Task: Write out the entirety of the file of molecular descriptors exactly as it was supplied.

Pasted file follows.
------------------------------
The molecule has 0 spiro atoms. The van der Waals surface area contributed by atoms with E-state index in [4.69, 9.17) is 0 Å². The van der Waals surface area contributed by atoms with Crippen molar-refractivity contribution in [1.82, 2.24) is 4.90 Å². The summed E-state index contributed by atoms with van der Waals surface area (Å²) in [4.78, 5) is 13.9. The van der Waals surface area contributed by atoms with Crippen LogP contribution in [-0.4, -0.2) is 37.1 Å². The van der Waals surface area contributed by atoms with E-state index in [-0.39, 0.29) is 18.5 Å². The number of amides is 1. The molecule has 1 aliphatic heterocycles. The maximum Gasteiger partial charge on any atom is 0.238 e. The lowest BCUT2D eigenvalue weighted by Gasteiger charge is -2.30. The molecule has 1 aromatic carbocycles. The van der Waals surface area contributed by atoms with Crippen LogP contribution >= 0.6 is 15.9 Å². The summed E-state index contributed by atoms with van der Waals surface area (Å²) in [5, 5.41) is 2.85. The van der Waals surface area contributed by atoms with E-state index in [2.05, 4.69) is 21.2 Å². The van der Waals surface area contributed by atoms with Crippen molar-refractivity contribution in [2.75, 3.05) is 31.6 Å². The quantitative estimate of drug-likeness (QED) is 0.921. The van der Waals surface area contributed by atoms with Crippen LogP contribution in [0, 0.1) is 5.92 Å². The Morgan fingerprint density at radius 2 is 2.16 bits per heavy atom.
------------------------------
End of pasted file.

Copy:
The molecule has 0 spiro atoms. The van der Waals surface area contributed by atoms with E-state index in [4.69, 9.17) is 0 Å². The van der Waals surface area contributed by atoms with Crippen molar-refractivity contribution in [1.82, 2.24) is 4.90 Å². The summed E-state index contributed by atoms with van der Waals surface area (Å²) in [4.78, 5) is 13.9. The van der Waals surface area contributed by atoms with Crippen LogP contribution in [-0.4, -0.2) is 37.1 Å². The van der Waals surface area contributed by atoms with E-state index in [-0.39, 0.29) is 18.5 Å². The number of amides is 1. The molecule has 1 aliphatic heterocycles. The maximum Gasteiger partial charge on any atom is 0.238 e. The lowest BCUT2D eigenvalue weighted by Gasteiger charge is -2.30. The molecule has 1 aromatic carbocycles. The van der Waals surface area contributed by atoms with Crippen LogP contribution >= 0.6 is 15.9 Å². The summed E-state index contributed by atoms with van der Waals surface area (Å²) in [5, 5.41) is 2.85. The van der Waals surface area contributed by atoms with E-state index in [2.05, 4.69) is 21.2 Å². The van der Waals surface area contributed by atoms with Crippen molar-refractivity contribution in [2.75, 3.05) is 31.6 Å². The quantitative estimate of drug-likeness (QED) is 0.921. The van der Waals surface area contributed by atoms with Crippen LogP contribution in [0, 0.1) is 5.92 Å². The Morgan fingerprint density at radius 2 is 2.16 bits per heavy atom.